Agapanthus (1914 – 1917) by Claude Monet

Agapanthus - Claude Monet - 1914 - 1917

Artwork Information

ArtistClaude Monet
Date1914 - 1917
Art MovementImpressionism

About Agapanthus

The artwork “Agapanthus” by Claude Monet, created during the years 1914 to 1917, is a quintessential example of the Impressionism movement, specifically within the genre of flower painting. This period of Monet’s oeuvre is characterized by his profound interest in capturing the natural interplay of light and color, a pursuit which is beautifully rendered in this portrayal of the Agapanthus flower.

In examining the artwork, one observes that Monet employed a rich palette to depict the lily-like blooms of the Agapanthus, commonly known as African lilies. The composition focuses on the fullness of the flowers and their elongated stems, which rise from a densely packed cluster of green foliage at the bottom. The background is an abstraction of hues that hints at a water garden, possibly the artist’s own in Giverny, with water lilies floating serenely. The brushwork is free and expressive, allowing the colors to blend and bleed into one another, creating a sense of depth and movement. The juxtaposition of cool and warm tones creates a vibrant, dynamic appearance, reflecting the ever-changing qualities of natural light.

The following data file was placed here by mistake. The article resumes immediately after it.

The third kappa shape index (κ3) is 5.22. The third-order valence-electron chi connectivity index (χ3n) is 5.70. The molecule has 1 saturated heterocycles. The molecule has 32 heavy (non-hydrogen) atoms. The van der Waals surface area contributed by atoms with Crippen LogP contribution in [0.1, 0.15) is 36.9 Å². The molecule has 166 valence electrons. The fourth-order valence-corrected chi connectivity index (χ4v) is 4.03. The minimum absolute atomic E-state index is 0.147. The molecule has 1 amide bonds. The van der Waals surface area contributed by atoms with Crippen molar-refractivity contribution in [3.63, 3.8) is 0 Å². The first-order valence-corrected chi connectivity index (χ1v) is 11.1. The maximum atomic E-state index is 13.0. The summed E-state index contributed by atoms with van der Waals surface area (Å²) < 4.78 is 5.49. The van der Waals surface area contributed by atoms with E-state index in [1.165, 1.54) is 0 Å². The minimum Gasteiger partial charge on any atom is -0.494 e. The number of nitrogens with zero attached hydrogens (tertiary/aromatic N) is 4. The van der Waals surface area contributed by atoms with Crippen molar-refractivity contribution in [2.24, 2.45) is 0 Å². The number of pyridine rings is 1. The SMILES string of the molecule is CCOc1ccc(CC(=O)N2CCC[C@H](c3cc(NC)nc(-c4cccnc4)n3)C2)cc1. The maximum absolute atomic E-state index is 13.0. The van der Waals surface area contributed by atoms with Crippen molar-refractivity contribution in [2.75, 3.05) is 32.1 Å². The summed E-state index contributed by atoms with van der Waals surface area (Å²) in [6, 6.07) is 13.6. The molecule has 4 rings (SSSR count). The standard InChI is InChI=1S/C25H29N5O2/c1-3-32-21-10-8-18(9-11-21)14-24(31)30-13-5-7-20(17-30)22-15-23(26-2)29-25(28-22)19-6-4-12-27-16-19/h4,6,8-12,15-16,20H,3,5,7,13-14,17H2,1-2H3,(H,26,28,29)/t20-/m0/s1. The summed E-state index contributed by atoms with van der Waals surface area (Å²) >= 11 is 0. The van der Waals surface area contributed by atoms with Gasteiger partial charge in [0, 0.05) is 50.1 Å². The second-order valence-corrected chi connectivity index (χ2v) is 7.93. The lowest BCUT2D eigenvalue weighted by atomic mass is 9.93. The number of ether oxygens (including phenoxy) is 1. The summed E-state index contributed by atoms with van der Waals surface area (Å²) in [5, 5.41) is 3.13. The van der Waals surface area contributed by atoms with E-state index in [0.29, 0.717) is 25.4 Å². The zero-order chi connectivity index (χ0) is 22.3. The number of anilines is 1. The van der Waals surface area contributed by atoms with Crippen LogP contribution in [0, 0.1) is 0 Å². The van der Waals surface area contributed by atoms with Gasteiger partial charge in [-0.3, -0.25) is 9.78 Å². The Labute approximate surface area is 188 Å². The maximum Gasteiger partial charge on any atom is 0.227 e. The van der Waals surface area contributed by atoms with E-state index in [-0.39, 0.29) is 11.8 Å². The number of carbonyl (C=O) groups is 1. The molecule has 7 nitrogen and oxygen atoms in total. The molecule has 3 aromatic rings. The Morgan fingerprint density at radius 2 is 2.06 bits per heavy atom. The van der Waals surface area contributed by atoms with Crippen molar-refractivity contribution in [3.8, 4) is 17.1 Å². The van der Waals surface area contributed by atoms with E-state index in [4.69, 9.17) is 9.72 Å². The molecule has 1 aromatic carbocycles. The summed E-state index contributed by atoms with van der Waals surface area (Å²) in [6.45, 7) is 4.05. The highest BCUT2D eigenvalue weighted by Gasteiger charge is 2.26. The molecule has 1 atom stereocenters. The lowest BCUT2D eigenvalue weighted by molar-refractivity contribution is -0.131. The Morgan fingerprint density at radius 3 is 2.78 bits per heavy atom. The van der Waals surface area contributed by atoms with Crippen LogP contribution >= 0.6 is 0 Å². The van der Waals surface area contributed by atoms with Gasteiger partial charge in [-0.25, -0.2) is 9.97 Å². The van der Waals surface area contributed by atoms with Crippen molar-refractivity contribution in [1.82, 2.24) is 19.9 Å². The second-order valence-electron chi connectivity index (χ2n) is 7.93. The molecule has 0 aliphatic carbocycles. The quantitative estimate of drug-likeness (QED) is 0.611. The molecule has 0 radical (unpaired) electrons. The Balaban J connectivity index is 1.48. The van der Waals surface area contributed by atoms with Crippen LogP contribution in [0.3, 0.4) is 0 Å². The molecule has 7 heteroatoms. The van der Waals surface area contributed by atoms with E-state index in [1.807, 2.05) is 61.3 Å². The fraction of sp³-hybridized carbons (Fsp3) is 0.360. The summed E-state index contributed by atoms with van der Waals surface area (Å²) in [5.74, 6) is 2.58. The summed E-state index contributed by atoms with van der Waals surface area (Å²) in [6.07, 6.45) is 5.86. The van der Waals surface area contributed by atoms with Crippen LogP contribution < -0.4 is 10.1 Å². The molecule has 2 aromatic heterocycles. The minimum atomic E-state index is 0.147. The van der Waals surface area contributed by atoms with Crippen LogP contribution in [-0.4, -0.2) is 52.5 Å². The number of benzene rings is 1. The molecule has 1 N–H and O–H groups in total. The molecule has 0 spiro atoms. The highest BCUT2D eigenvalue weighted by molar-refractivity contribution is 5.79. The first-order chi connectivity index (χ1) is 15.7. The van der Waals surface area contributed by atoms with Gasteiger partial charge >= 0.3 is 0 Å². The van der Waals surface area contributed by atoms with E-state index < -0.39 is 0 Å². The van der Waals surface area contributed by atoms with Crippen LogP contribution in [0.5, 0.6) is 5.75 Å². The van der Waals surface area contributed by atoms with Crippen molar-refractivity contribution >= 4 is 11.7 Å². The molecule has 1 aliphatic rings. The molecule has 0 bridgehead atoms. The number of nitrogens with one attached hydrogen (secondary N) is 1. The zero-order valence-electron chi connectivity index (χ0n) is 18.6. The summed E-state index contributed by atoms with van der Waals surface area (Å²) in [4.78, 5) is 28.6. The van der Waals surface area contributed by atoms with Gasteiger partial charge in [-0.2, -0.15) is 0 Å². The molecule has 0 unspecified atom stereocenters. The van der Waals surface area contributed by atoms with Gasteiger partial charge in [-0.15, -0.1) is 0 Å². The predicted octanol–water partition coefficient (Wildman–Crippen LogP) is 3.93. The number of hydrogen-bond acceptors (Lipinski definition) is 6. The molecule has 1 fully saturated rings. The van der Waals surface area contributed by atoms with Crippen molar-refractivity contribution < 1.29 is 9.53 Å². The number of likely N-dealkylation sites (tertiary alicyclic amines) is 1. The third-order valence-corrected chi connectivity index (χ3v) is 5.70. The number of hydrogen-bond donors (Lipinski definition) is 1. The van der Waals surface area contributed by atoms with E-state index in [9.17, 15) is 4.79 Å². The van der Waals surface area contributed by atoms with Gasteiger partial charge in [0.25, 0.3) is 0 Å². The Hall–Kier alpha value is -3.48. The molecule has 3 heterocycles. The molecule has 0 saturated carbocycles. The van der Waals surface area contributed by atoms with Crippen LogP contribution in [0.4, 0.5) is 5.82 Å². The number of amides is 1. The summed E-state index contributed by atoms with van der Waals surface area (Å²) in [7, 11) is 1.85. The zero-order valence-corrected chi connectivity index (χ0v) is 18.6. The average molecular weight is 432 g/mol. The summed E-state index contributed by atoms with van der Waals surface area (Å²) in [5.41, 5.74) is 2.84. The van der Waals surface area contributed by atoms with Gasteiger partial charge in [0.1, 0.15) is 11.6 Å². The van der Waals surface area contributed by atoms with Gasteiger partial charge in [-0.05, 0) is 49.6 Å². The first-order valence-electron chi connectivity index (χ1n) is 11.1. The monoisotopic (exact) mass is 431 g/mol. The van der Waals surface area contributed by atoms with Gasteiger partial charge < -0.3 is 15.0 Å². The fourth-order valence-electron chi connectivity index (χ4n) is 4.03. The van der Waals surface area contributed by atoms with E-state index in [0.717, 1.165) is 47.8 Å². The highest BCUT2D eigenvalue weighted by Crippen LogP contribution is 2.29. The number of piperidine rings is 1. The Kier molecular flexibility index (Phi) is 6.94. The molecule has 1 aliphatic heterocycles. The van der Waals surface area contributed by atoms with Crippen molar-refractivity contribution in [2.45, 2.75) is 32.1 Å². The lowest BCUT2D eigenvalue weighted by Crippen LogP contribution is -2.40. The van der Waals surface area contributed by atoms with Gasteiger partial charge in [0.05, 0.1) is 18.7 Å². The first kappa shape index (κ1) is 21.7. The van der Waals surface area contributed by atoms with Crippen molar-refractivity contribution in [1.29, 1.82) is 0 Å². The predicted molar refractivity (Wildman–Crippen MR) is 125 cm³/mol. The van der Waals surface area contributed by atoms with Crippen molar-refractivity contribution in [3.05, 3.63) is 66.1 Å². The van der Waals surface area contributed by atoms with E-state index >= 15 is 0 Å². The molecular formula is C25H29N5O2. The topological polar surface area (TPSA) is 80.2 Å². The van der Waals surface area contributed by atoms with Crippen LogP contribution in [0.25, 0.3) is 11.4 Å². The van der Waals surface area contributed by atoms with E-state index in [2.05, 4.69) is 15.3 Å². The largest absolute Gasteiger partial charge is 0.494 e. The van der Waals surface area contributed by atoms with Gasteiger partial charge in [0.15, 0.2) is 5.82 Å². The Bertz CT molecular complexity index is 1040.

The artwork does not attempt photographic realism but instead conveys the artist’s immediate impressions. The airy strokes and dappled touches of color typify the Impressionism style’s fascination with light’s effect on surfaces, rendering scenes with a shimmering, fleeting quality. With the flowers at the forefront standing tall against a seemingly fluid backdrop, Monet’s “Agapanthus” remains a testament to his enduring love for the gardens that so inspired his later works.

Other Artwork from Claude Monet

More Impressionism Artwork

Scroll to Top